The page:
My Leaven Anxiety

In his fabulous post below on the culture and gospel debate, Greg suggests that I have an anxiety that the Gospel will remain too much as the Pearl of Great Price and not enough as the Leaven of Culture. In response, I would say “Yes, I do.” Yet, my anxiety comes from the very issue that Greg is addressing–a lack of balance. As Greg argues,

The artificial separation of the cultural mandate from the great commission, erected out of fear that the gospel will not be allowed to be leaven, makes it difficult for the gospel to be a pearl of great price.

I couldn’t agree more. There CANNOT be a separation between the Cultural Mandate and the Great Commission. The thought behind my initial post was that our attempts at fulfilling the Cultural Mandate are not being balanced by the Great Commission but superseded by it. To use Greg’s words (from Ballor from Bavinck), our allowing the  Gospel to be leaven is not being balanced with allowing it to be the pearl of great price. It appears that the assumption of many is that we cannot fulfill the Cultural Mandate until culture is converted, meaning that I must fulfill the Great Commission first and make disciples of people before I can work to fulfill the Cultural Mandate and transform culture. Or, the assumption is that the Great Commission is more valuable than the Cultural Mandate [being a missionary is more valuable than championing good highways]. These are both false dichotomies. I am called to fulfill both the Mandate and the Commission simultaneously, not one first and then the other.

Greg states of my post:

However, I think he errs when he separates the cultural mandate from the great commission as though they were not connected.

I understand how my earlier post may have given that impression, but that was not my intention. I do not want to separate the two. I agree with Greg that someone who is being made a disciple of Jesus Christ will be more culturally transformed, so that our task of the Cultural Mandate is certainly more accomplished when that particular part of cultural is also discipled through the Great Commission. Perhaps saying that a musician would not play “better” was not the best word choice. My point was simply that becoming a Christian does not suddenly make a baseball player have a higher batting average or run faster, but they will be “better” in terms of their glorifying God and understanding their calling as an athlete. This being “better” may make them more of a team player, affecting the team more even if they as an individual cannot suddenly run a 4 second 40 meter sprint. And yet, at the same time my engagement with transforming culture does not require that they are discipled but that I am a disciple. Certainly my hope and prayer is their conversion, certainly they will be “better” at culture if they are disciples of Jesus Christ, but I am called to fulfill the Cultural Mandate to the Glory of God while I fulfill the Great Commission to the Glory of God, not before or after.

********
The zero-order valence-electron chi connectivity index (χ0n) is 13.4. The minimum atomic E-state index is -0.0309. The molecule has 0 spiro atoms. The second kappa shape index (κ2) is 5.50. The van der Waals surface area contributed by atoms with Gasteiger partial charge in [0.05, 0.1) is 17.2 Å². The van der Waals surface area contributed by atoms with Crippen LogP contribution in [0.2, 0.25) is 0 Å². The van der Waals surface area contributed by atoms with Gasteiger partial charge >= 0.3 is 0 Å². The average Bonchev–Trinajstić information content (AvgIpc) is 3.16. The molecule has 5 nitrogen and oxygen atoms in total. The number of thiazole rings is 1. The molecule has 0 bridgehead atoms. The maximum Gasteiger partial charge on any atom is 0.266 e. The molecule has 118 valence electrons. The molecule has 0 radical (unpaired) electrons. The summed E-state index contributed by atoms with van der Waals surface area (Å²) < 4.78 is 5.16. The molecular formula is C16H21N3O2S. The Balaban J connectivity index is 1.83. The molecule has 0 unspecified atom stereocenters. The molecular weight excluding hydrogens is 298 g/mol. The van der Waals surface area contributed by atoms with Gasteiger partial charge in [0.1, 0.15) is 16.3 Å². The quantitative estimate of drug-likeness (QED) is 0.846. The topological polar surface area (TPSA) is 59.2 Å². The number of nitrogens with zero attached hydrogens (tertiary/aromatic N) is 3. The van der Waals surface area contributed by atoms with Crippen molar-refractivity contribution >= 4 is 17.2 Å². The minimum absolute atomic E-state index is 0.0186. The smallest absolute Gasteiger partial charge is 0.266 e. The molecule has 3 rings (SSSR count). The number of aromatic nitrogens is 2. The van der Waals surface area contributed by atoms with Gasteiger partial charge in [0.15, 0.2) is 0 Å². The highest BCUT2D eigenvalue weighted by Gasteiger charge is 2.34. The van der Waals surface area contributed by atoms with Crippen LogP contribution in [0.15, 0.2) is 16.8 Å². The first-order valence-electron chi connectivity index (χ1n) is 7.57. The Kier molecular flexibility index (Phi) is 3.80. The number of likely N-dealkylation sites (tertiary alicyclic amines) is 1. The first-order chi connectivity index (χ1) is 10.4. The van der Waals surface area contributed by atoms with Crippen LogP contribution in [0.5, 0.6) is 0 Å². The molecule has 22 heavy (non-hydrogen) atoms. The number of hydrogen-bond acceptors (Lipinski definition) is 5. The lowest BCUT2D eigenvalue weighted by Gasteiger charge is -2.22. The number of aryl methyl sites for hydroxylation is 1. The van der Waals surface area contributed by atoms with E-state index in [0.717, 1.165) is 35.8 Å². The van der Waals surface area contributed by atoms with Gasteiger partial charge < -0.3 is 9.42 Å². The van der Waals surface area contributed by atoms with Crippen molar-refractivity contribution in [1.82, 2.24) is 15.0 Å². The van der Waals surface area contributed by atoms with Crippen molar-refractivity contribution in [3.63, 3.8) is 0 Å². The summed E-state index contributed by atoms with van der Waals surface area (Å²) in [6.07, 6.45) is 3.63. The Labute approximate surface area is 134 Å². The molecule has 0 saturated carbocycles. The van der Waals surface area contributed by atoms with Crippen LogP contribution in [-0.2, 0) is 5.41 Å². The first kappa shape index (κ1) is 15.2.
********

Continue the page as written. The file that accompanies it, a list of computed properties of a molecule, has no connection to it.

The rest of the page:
Again, these thoughts all came about while considering the issue of homosexuality. As theological arguments have recently fallen flat in a secular culture that does not believe in a Theos, many have argued that we must work to convert homosexuals to Christ first before we can talk about the cultural issue of sex. An extreme segment has suggested that since we cannot convert homosexuals to Christ first we should give up and never talk to them about cultural issues of sex. My goal in posting Culturally Common Grace was to argue that I can and should be engaging the marriage debate from a Cultural Mandate perspective AND a Great Commission perspective, because as I argued, both flow together from the Gospel.

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